An unprecedented number of individuals and organizations are finding ways to explore, interpret and use Open Data. Public agencies are hosting Open Data events such as meetups, hackathons and data dives. The potential of these initiatives is great, including support for economic development (McKinsey, 2013), anti-corruption (European Public Sector Information Platform, 2014) and accountability (Open Government Partnership, 2012). But is Open Data’s full potential being realized?

news item from Computer Weekly casts doubt. A recent report notes that, in the United Kingdom, poor data quality is hindering the government’s Open Data program. The report goes on to explain that – in an effort to make the public sector more transparent and accountable – UK public bodies have been publishing spending records every month since November 2010. The authors of the report, who conducted an analysis of 50 spending-related data releases by the Cabinet Office since May 2010, found that that the data was of such poor quality that using it would require advanced computer skills.

Far from being a one-off problem, research suggests that this issue is ubiquitous and endemic. Some estimates indicate that as much as 80 percent of the time and cost of an analytics project is attributable to the need to clean up “dirty data” (Dasu and Johnson, 2003).

In addition to data quality issues, data provenance can be difficult to determine. Knowing where data originates and by what means it has been disclosed is key to being able to trust data. If end users do not trust data, they are unlikely to believe they can rely upon the information for accountability purposes. Establishing data provenance does not “spring full blown from the head of Zeus.” It entails a good deal of effort undertaking such activities as enriching data with metadata – data about data – such as the date of creation, the creator of the data, who has had access to the data over time and ensuring that both data and metadata remain unalterable.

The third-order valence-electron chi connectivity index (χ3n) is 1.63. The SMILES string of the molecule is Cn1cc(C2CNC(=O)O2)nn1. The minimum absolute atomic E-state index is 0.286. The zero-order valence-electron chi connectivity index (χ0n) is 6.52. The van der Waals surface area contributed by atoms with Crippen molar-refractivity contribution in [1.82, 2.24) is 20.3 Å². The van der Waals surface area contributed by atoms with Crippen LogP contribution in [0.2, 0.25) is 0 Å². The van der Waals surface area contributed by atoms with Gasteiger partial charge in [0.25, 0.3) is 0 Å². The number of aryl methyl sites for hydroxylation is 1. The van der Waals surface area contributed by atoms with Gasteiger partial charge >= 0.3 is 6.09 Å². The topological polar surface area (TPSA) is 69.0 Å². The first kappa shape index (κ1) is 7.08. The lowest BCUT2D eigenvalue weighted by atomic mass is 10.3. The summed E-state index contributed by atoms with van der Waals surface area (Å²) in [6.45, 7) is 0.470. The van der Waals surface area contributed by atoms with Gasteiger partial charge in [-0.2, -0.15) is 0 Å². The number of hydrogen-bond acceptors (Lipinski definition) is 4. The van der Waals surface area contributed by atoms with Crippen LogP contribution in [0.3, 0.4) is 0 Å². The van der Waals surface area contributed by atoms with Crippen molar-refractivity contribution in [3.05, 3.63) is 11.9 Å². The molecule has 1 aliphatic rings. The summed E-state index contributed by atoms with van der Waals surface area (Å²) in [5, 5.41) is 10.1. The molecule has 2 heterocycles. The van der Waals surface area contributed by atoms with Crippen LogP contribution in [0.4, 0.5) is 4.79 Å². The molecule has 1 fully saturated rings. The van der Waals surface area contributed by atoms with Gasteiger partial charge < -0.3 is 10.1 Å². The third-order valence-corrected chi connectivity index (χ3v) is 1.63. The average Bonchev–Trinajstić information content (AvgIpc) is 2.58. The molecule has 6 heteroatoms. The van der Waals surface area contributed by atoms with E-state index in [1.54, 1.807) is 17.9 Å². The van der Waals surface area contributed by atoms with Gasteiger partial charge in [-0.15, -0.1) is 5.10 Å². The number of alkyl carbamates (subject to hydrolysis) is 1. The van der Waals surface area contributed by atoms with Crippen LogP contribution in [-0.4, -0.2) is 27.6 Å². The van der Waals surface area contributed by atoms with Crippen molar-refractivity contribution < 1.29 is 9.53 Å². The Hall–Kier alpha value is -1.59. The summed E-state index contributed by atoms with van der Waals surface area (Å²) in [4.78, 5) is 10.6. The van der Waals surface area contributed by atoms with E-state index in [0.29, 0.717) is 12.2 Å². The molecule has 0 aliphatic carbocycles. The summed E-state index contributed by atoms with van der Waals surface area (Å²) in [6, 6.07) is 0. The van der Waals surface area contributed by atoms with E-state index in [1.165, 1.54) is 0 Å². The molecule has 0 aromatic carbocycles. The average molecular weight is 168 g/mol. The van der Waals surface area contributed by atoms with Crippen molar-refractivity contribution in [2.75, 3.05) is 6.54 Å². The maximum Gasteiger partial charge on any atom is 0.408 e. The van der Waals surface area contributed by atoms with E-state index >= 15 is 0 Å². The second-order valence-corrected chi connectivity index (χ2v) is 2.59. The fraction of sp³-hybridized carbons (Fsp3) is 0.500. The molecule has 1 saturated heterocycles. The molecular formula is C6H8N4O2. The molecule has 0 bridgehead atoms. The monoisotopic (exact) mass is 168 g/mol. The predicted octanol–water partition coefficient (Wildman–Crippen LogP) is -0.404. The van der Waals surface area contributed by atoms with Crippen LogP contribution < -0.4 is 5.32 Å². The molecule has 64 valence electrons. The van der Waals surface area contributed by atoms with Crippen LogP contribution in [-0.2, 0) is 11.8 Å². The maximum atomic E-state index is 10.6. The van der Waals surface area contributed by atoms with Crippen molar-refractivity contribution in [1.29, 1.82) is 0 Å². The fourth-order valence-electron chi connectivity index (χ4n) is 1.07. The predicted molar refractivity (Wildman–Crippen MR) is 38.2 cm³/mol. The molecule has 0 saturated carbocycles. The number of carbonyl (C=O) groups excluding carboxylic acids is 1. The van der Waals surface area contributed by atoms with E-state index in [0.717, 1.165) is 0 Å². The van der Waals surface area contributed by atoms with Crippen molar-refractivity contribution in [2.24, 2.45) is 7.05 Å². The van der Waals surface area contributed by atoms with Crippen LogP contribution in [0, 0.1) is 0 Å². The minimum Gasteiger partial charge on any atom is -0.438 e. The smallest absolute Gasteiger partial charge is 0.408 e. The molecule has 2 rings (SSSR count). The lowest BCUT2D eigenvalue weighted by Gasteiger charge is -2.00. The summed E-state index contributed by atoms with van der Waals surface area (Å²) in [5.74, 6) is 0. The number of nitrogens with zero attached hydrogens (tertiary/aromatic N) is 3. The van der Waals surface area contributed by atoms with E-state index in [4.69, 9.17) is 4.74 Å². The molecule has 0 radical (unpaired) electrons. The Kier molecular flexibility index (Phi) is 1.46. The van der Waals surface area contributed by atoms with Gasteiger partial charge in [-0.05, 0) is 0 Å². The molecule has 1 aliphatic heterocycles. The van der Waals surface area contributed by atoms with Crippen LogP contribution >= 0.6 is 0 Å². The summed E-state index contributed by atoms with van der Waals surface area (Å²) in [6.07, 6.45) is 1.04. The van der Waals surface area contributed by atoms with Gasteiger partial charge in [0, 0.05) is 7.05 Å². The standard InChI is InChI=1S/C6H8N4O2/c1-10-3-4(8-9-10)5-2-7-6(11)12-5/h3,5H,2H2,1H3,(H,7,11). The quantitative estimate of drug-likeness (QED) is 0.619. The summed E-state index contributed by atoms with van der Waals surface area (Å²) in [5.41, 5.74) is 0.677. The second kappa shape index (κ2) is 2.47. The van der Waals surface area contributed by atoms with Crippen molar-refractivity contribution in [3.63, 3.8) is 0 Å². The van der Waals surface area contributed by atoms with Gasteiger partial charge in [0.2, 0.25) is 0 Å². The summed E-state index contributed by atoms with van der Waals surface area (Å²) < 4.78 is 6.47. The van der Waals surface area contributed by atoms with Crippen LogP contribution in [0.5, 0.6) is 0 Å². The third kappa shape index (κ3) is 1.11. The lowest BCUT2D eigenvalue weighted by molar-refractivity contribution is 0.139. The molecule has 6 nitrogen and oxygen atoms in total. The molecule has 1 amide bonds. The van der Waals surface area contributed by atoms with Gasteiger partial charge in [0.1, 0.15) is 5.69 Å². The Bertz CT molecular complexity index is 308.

Similarly, if people think that data could be tampered with, they are unlikely to place trust in it; full comprehension of data relies on the ability to trace its origins. Without knowledge of data provenance, it can be difficult to interpret the meaning of terms, acronyms and measures that data creators may have taken for granted, but are much more difficult to decipher over time.

A final issue is a lack of consideration for the need of data preservation and stewardship. This  can also prevent full realization of the benefits of Open Data, as evidenced by comments from a participant at one of the World Bank’s own data dives: “The big problem…is data curation…[organizations] think the structure of data is what gives it value. But it’s actually…what I call data curation….there is no archive…” (Sonuparlak, 2013).

Poor quality data, lack of information about data provenance and data stewardship issues present common barriers to implementation of Open Data initiatives. If this is an issue in the UK and other developed countries, how much more of an issue is it likely to be for the World Bank’s (often-developing) client countries?

Even though much public sector-related Open Data originates from official government records, in many countries even basic records management controls are missing, particularly in the digital environment. Without these controls, records are likely to be incomplete, difficult to locate and challenging to authenticate; where they exist, they can be easily manipulated, deleted, fragmented or lost. Poorly kept records, resulting in inaccurate or incomplete data, can lead to:

  • Misunderstanding and misuse of information;
  • Cover-up of fraud;
  • Skewed findings and statistics; and
  • Misguided policy recommendations and misplaced funding.

All of these problems lead to missed opportunities in maximizing the full value of Open Data.